Piketty’s almost canonical thesis that r>g (where r is return to capital and g the growth rate of output) has some brilliant anti-thesis coming from the same quarters, economists from both sides of the center, as is evident in the recent book, After Piketty.
What I can draw as inference will be from the world of business, from the usual balance sheets of large and successful corporations, where r can be replaced with return in net worth and g remaing the growth in output. Return from the already accumulated net worth of most corporations has been growing at a faster pace from the growth in output for sure. In some extreme cases output growth is stagnant whereas return on net worth is still growing at a high pace.
So Piketty’s hypothesis has one more evidence from the annals of corporate balance sheets. But the economists have spent precious arguments, both for and against this thesis questioning how could the string of returns from accumulated wealth keep the higher pace than the general output growth, after all marginal product of capital has some limits, given the diminishing marginal return on capital theory.
This actually also boils down to the simple question, how can profit keep growing at a faster pace than the general output, only under this condition the original hypothesis would hold good.
This is however never so difficult to see as profit stems from constant investments in wealth generating projects, within or outside the business, both adding to the stream of return that the original business was churning. This could be in innovation in the existing business, innovation in related businesses, in divestments of less profitable businesses that could be traded off with better opportunities on the anvil. Mergers and acquisitions, at least the successful ones, add to this thesis.
Take the S&P 500 and you will see this in more ways than one. When the allocable surplus cannot be put to better productive use in the existing business, the surplus is invested in other wealth generating projects; buying back shares could be one such project that has yielded higher returns than investing in the core business beyond a point.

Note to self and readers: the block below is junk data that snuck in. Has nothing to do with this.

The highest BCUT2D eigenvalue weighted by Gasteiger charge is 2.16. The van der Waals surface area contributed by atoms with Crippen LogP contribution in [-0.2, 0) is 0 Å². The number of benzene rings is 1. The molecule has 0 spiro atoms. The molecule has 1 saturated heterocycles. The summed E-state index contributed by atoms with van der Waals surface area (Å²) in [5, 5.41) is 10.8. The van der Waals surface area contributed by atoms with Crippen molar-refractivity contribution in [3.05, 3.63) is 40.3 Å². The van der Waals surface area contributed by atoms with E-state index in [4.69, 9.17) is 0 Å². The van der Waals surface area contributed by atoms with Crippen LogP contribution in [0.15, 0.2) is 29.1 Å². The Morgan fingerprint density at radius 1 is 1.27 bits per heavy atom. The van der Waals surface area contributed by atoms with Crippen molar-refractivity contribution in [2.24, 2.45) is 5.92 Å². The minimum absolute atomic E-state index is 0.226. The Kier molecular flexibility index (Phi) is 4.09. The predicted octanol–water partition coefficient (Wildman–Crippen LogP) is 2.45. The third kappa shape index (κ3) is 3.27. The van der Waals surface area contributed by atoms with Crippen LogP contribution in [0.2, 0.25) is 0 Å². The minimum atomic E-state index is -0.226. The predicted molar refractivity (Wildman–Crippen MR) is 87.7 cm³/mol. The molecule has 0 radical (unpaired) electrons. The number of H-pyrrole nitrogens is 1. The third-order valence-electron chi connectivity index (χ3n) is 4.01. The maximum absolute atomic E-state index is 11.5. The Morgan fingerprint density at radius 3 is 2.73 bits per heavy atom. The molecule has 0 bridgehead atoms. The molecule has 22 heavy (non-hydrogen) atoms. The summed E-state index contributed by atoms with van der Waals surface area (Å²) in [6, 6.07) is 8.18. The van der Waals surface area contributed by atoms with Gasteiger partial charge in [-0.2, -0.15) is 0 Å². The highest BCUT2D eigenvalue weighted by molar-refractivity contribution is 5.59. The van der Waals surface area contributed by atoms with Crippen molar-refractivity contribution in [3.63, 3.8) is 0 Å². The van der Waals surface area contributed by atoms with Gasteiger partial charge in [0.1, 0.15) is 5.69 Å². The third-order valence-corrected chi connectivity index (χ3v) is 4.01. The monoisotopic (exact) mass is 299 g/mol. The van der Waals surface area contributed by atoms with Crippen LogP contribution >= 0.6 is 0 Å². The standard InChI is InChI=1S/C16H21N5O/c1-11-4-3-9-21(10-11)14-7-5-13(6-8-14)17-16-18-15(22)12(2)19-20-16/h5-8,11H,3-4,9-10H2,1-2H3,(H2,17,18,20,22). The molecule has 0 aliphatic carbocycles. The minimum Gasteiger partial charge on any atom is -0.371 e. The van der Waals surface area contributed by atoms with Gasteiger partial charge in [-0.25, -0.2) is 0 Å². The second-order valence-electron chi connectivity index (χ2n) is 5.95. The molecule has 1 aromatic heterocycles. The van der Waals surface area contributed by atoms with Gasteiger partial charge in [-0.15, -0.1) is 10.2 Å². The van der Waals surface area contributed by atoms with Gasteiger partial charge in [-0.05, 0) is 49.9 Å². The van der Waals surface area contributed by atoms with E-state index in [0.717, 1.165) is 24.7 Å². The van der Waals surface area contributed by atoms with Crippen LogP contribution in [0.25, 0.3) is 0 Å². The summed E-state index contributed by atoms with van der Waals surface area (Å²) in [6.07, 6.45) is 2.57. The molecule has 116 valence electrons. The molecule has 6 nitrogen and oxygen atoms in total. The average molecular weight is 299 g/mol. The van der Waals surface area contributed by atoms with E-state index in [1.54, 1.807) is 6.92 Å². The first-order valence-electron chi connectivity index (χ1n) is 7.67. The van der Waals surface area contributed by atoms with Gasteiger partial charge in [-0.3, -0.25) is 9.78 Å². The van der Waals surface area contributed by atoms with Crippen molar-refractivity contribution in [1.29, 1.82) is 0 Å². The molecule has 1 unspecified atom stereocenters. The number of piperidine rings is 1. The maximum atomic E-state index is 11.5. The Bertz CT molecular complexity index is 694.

But going back to the core question, understanding wealth is more difficult than understanding output.
Wealth is the claim on all future incomes and returns on existing and future investments; this time dimension of wealth needs greater scrutiny. While income from certain current economic activities could end, the future income from existing wealth could be endlessly adding to future wealth. The financial markets provide further ammunitions to this thesis.
But then this leads us to the question of savings as wealth can only happen if savings exceeds consumption and this is where we will find economists stumbling on the question of why consumption should take an inverse relationship to wealth creation.
No wonder the marginal consumption of the rich tends to be zero whereas the poor through their consumption struggle to create marginal wealth.
But the problems of our world also rotate along these familiar lines, if the rich do not consume the growth rates remain subdued and that is where r>g becomes a sullen reminder that if distributional questions are completely ignored we could end up having a world where subdued economic activities would continue to create wealth.
The new book, After Piketty, keeps the debate alive and ticking as the hypothesis is still not falsifiable. Human capital on the other hand as reintroduced, leaves more questions than answers as human capital remains more an enigma than a solution to the puzzle.
My take on human capital is simple, if you want to create personal wealth, you can only do that if you have invested enough on your ability to harness human capital and use it as productively as possible. Human capital has its useful life but it could be passed on and that is where the agency question should be dealt with in relation to stakeholders and their intent.
The purpose of business therefore has to go beyond the question of profit, then and only then the business becomes self serving and sustainable, sublime in all respects.